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Puerarin transport across rat nasal epithelial cells and the influence of compatibility with paeoniflorin and menthol

Authors Zhang L, Du S, Lu Y, Liu C, Wu H, Tian Z, Wang M, Yang C

Received 1 June 2017

Accepted for publication 29 July 2017

Published 1 September 2017 Volume 2017:11 Pages 2581—2593


Checked for plagiarism Yes

Review by Single-blind

Peer reviewer comments 2

Editor who approved publication: Dr Anastasios Lymperopoulos

Lin Zhang, Shou-Ying Du, Yang Lu, Chang Liu, Hui-Chao Wu, Zhi-Hao Tian, Min Wang, Chang Yang

School of Chinese Materia Medica, Beijing University of Chinese Medicine, Chaoyang District, Beijing, People’s Republic of China

Abstract: Nose-to-brain transport can provide an excellent pathway for drugs of the central nervous system. Consequently, how to make full use of this pathway in practical applications has become a focus of drug design. However, many aspects affecting drug delivery from the nose to the brain remain unclear. This study aimed to more deeply investigate the transport of puerarin and to explore the mechanism underlying the influence of compatible drugs on puerarin permeability in a primary cell model simulating the nasal mucosa. In this research, based on rat nasal epithelial cells (RNECs) cultured in vitro and cytotoxicity assays, the bidirectional transport of puerarin across RNEC monolayers and the effect of its compatibility with peoniflorin and menthol were analyzed. The apparent permeability coefficient was <1.5×10–6 cm/s, and the efflux ratio of puerarin was <2, indicating that puerarin had poor absorption and that menthol but not peoniflorin significantly improved puerarin transport. Simultaneously, through experiments, such as immunofluorescence staining, transepithelial electrical resistance measurement, rhodamine 123 efflux evaluation, the cell membrane fluorescence recovery after photobleaching test, and ATPase activity determination, the permeability promoting mechanism of menthol was confirmed to be closely related to disruption of the tight junction protein structure, to the P-glycoprotein inhibitory effect, to increased membrane fluidity, and to the promotion of enzyme activity. These results provide reliable data on nasal administration of the studied drugs and lay the foundation for a deeper investigation of the nose–brain pathway and nasal administration.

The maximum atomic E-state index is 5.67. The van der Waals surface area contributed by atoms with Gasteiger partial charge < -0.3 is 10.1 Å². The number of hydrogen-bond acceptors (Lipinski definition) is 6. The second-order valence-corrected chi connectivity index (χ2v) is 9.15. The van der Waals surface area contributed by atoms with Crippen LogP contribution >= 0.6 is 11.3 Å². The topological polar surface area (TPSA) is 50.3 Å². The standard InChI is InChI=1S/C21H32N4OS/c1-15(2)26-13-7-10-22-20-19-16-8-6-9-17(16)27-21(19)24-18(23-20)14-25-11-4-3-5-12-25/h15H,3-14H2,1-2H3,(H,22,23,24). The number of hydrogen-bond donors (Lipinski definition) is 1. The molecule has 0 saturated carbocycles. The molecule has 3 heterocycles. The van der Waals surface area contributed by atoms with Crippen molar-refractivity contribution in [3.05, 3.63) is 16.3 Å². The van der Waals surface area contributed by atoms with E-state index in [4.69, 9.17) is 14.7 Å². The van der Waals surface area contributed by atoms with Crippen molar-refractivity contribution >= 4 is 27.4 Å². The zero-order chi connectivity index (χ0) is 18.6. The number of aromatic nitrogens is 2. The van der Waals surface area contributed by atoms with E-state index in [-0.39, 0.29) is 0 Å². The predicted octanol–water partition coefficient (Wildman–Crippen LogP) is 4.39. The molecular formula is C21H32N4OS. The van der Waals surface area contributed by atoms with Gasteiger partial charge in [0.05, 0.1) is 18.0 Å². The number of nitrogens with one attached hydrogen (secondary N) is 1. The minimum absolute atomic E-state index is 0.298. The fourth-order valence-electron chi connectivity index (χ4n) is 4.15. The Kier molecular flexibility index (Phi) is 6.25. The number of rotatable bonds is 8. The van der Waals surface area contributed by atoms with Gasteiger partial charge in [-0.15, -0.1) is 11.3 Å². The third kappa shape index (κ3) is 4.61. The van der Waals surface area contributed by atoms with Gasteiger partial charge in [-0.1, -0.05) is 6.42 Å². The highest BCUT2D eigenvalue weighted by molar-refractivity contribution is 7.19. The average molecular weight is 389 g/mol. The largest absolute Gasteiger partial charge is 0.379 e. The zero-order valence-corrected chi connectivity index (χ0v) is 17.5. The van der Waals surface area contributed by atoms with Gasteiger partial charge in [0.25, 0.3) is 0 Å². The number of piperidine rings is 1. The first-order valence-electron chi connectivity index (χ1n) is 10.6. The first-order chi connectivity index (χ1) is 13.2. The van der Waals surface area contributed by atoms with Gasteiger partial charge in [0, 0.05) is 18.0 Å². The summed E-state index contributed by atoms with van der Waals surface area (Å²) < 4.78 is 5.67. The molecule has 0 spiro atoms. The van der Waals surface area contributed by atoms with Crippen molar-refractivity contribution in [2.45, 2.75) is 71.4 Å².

Keywords: Chinese herbal compound, immunofluorescence, transepithelial electrical resistance, tight junction, P-glycoprotein, membrane fluidity

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